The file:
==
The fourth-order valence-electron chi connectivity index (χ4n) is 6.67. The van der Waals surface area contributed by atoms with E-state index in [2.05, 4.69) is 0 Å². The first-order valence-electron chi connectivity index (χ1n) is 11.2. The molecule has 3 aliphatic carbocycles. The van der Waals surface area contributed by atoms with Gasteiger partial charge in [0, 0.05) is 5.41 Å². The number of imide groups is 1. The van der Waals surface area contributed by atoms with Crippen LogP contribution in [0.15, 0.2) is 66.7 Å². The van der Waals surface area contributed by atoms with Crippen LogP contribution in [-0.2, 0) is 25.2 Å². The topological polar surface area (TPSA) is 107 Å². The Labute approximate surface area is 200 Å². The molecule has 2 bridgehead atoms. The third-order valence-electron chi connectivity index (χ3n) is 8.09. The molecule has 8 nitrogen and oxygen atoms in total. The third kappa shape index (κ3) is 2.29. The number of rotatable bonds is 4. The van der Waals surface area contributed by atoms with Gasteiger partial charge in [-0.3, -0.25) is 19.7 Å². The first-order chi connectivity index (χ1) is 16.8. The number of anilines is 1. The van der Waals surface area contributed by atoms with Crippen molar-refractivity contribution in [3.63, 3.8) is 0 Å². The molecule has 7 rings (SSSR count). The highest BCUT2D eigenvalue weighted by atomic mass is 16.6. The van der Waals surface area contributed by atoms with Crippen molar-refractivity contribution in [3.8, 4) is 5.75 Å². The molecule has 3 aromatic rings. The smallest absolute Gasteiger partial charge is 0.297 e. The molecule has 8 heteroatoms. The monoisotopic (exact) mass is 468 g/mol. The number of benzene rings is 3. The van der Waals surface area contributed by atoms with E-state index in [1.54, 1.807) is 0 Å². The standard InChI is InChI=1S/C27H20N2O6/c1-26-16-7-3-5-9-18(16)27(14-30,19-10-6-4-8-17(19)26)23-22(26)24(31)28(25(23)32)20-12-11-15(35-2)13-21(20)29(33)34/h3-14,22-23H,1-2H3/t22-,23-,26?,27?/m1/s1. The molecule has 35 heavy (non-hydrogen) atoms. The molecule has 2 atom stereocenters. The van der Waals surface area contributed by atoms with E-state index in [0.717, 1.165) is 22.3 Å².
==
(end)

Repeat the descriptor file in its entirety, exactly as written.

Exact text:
The fourth-order valence-electron chi connectivity index (χ4n) is 6.67. The van der Waals surface area contributed by atoms with E-state index in [2.05, 4.69) is 0 Å². The first-order valence-electron chi connectivity index (χ1n) is 11.2. The molecule has 3 aliphatic carbocycles. The van der Waals surface area contributed by atoms with Gasteiger partial charge in [0, 0.05) is 5.41 Å². The number of imide groups is 1. The van der Waals surface area contributed by atoms with Crippen LogP contribution in [0.15, 0.2) is 66.7 Å². The van der Waals surface area contributed by atoms with Crippen LogP contribution in [-0.2, 0) is 25.2 Å². The topological polar surface area (TPSA) is 107 Å². The Labute approximate surface area is 200 Å². The molecule has 2 bridgehead atoms. The third-order valence-electron chi connectivity index (χ3n) is 8.09. The molecule has 8 nitrogen and oxygen atoms in total. The third kappa shape index (κ3) is 2.29. The number of rotatable bonds is 4. The van der Waals surface area contributed by atoms with Gasteiger partial charge in [-0.3, -0.25) is 19.7 Å². The first-order chi connectivity index (χ1) is 16.8. The number of anilines is 1. The van der Waals surface area contributed by atoms with Crippen molar-refractivity contribution in [3.63, 3.8) is 0 Å². The molecule has 7 rings (SSSR count). The highest BCUT2D eigenvalue weighted by atomic mass is 16.6. The van der Waals surface area contributed by atoms with Crippen molar-refractivity contribution in [3.8, 4) is 5.75 Å². The molecule has 3 aromatic rings. The smallest absolute Gasteiger partial charge is 0.297 e. The molecule has 8 heteroatoms. The monoisotopic (exact) mass is 468 g/mol. The number of benzene rings is 3. The van der Waals surface area contributed by atoms with E-state index in [1.54, 1.807) is 0 Å². The standard InChI is InChI=1S/C27H20N2O6/c1-26-16-7-3-5-9-18(16)27(14-30,19-10-6-4-8-17(19)26)23-22(26)24(31)28(25(23)32)20-12-11-15(35-2)13-21(20)29(33)34/h3-14,22-23H,1-2H3/t22-,23-,26?,27?/m1/s1. The molecule has 35 heavy (non-hydrogen) atoms. The molecule has 2 atom stereocenters. The van der Waals surface area contributed by atoms with E-state index in [0.717, 1.165) is 22.3 Å².